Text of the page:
306.36 VISUAL DOCUMENTARY PROJECT

The Ed Reinke FellowshiP

 

Boyd’s Station’s 306.36 Visual Documentary Project documents the people and culture inside the nearly three hundred square miles surrounding Harrison County, Kentucky.

One student documentary photographer is awarded the Ed Reinke Fellowship annually for this rewarding twelve-week intensive documentary opportunity highlighted by amazing feedback from twelve prize-winning visual documentary photographers and various other notables in the photojournalism community.

Continuing in the documentary tradition of the Farm Security Administration pictorial project’s recording of American life between 1935 and 1944, the Boyd’s Station 306.36 Visual Documentary Project is dedicated in the memory of Ed Reinke, one of the finest documentary photographers ever to pick up a camera. Covering the world as a photographer for the Associated Press, Reinke was most passionate documenting the people and places of Kentucky while imparting his love and knowledge of the craft to countless numbers of future visual documentary photographers.

 

Harrison County, Kentucky, USA


READY TO APPLY, NOW WHAT?

After submitting a portfolio of up to 10 images via a tumblr application created by you and filling out the online application attaching a resume and personal statement, members of the Boyd’s Station’s 306.36 Visual Documentary Project selection committee will review all of the applicants following the submission deadline. The successful candidate will be announced in the weeks following the deadline.

IS THERE A FEE TO APPLY?

Yes, there is a $25 application fee to apply for the Boyd’s Station’s 306.36 Visual Documentary Project | Ed Reinke Fellowship. All application fees are considered tax free donations to Boyd’s Station, a Kentucky 501(c)(3) nonprofit organization; all donations of funds and “in-kind” goods are tax-deductible to the fullest extent permissible by law. All application fees are used exclusively to support the Boyd’s Station’s 306.36 project and the Ed Reinke Visual Documentary Fellowship at Boyd's Station.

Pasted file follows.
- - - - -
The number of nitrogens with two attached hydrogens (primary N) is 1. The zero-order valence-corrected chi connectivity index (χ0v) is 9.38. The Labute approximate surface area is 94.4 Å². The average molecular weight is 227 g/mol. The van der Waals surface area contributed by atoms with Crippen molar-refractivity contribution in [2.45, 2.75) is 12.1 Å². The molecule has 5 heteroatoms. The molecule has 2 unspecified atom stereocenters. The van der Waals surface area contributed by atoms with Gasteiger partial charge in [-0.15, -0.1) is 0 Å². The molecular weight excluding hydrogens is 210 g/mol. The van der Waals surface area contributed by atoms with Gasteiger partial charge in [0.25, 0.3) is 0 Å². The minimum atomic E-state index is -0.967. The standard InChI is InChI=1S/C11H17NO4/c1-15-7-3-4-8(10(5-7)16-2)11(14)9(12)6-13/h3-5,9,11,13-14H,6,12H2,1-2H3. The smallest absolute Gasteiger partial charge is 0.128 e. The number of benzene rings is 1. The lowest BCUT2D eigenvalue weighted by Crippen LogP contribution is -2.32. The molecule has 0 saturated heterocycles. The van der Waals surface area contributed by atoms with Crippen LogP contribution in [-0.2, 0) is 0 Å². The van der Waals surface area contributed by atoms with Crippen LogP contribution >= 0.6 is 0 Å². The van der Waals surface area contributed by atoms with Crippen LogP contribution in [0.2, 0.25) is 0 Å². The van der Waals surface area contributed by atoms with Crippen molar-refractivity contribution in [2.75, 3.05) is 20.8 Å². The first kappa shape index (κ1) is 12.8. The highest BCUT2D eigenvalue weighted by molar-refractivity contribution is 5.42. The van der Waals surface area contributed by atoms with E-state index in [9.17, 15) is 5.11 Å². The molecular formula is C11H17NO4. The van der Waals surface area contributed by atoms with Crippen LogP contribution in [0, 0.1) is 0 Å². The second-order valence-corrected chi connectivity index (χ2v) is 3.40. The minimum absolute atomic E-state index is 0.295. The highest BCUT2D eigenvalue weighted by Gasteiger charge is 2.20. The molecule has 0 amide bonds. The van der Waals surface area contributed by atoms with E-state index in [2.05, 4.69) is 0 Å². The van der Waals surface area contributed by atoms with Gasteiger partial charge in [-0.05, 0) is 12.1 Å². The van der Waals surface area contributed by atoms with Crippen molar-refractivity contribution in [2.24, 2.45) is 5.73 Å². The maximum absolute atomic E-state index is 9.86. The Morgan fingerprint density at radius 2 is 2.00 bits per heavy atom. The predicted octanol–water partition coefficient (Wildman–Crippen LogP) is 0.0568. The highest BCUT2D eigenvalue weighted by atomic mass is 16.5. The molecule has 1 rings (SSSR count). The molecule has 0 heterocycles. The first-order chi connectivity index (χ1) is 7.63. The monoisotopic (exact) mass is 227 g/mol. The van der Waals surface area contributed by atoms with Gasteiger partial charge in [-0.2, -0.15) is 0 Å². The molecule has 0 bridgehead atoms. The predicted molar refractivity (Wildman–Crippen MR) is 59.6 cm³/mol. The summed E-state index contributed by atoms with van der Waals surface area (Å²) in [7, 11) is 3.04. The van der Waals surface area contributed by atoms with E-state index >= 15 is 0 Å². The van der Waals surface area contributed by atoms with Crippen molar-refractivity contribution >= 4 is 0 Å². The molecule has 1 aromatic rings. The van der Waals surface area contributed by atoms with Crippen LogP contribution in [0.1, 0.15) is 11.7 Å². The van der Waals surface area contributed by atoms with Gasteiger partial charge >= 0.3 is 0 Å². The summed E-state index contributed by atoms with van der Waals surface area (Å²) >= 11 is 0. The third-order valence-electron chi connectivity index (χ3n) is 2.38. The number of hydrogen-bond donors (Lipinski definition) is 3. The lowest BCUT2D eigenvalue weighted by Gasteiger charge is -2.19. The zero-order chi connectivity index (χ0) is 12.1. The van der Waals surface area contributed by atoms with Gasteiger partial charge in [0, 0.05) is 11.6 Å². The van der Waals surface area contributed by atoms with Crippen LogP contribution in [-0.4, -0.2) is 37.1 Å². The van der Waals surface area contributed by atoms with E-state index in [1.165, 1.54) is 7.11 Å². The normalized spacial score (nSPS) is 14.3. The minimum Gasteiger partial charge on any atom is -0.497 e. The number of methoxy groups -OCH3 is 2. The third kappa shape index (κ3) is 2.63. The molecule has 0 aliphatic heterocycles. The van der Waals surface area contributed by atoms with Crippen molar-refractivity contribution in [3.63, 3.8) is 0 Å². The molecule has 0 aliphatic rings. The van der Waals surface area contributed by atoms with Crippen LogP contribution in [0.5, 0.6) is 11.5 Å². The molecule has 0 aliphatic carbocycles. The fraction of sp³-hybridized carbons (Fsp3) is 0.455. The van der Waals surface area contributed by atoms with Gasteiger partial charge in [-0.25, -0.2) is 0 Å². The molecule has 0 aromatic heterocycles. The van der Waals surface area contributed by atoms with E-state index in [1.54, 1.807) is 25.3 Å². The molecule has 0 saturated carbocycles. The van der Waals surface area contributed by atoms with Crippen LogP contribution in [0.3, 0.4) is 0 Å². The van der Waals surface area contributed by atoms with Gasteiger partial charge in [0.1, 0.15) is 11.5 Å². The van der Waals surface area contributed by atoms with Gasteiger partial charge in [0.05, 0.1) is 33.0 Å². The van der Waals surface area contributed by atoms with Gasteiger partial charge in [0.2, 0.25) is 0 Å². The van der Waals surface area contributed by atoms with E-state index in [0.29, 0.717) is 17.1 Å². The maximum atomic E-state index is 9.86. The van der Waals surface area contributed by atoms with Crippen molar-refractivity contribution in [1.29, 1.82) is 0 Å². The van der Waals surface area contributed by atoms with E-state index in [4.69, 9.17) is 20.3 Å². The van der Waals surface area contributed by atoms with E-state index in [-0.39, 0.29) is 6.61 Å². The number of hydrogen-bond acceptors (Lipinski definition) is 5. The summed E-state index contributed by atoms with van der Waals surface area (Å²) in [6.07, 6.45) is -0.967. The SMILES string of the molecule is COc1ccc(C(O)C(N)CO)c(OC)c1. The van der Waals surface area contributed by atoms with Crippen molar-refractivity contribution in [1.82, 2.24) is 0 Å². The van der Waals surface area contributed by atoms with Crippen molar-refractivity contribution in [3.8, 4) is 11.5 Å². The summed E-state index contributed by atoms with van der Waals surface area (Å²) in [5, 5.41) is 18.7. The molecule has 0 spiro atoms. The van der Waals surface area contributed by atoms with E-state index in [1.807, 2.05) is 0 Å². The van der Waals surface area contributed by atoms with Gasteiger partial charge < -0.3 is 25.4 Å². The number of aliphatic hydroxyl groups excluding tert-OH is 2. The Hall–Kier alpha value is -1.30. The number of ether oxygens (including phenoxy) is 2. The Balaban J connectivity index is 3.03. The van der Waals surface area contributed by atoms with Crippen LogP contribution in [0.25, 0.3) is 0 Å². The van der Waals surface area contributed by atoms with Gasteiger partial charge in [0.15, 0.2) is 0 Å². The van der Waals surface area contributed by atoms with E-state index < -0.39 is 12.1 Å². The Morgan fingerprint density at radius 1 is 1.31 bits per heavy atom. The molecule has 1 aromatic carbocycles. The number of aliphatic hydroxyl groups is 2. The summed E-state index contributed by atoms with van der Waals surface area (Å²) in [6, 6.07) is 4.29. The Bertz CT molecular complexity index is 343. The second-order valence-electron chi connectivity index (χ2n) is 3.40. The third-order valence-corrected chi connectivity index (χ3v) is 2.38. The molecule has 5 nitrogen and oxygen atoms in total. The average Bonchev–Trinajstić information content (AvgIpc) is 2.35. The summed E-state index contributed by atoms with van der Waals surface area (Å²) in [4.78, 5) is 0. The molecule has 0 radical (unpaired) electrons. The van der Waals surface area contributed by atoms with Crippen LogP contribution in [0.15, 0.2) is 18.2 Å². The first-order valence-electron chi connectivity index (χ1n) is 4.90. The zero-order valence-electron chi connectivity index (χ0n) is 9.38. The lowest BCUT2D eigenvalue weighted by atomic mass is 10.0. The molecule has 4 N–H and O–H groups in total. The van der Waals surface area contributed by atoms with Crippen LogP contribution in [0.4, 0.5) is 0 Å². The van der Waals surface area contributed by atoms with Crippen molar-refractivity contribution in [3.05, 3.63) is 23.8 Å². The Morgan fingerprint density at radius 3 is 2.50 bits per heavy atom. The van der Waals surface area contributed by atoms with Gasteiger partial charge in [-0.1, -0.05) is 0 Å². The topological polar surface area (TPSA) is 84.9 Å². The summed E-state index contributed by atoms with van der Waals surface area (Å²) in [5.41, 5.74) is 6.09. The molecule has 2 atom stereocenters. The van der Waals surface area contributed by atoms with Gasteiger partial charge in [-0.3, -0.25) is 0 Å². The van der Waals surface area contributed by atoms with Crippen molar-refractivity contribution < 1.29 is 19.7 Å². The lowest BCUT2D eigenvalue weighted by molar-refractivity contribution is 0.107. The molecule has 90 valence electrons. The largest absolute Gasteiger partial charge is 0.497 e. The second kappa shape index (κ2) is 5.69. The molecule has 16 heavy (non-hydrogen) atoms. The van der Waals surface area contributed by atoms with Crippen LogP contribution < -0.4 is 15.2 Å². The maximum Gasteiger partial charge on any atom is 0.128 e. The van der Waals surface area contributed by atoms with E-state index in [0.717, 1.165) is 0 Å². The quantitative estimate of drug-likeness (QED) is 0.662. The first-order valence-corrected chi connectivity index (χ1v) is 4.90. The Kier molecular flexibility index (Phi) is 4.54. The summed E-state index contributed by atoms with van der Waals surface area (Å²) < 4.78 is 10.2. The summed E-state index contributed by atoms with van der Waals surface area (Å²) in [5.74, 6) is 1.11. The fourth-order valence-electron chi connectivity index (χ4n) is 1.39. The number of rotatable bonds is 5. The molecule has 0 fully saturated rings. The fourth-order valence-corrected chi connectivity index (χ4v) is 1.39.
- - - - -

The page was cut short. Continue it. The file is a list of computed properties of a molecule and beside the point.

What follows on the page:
WHAT ARE SOME KNOWLEDGE AND SKILL REQUIREMENTS?

Candidates must be working towards a college degree. Excellent written and verbal communication skills, acute attention to detail, and the ability to work independently is most important. Familiarity with digital photography and file types is a must. Experience with Tumblr, Wordpress, Photoshop, Photo Mechanic and Photoshelter.com preferred. Previous visual documentary experience through former internships, college courses and/or work on school publications is a plus.

WHAT CAN I EXPECT TO LEARN?

That’s up to you. This program is geared towards documentary photography of the people and places of Harrison County, Kentucky. At the beginning of your program, we’ll ask you to write a brief outline of what you hope to accomplish – shoot awesome pictures of the people and culture of Harrison County, Kentucky, how to shoot the perfect environmental portrait, how to approach people to develop an in-depth documentary project or how to promote yourself and work in order to achieve successful documentary endeavors— and then we’ll help you along toward those goals.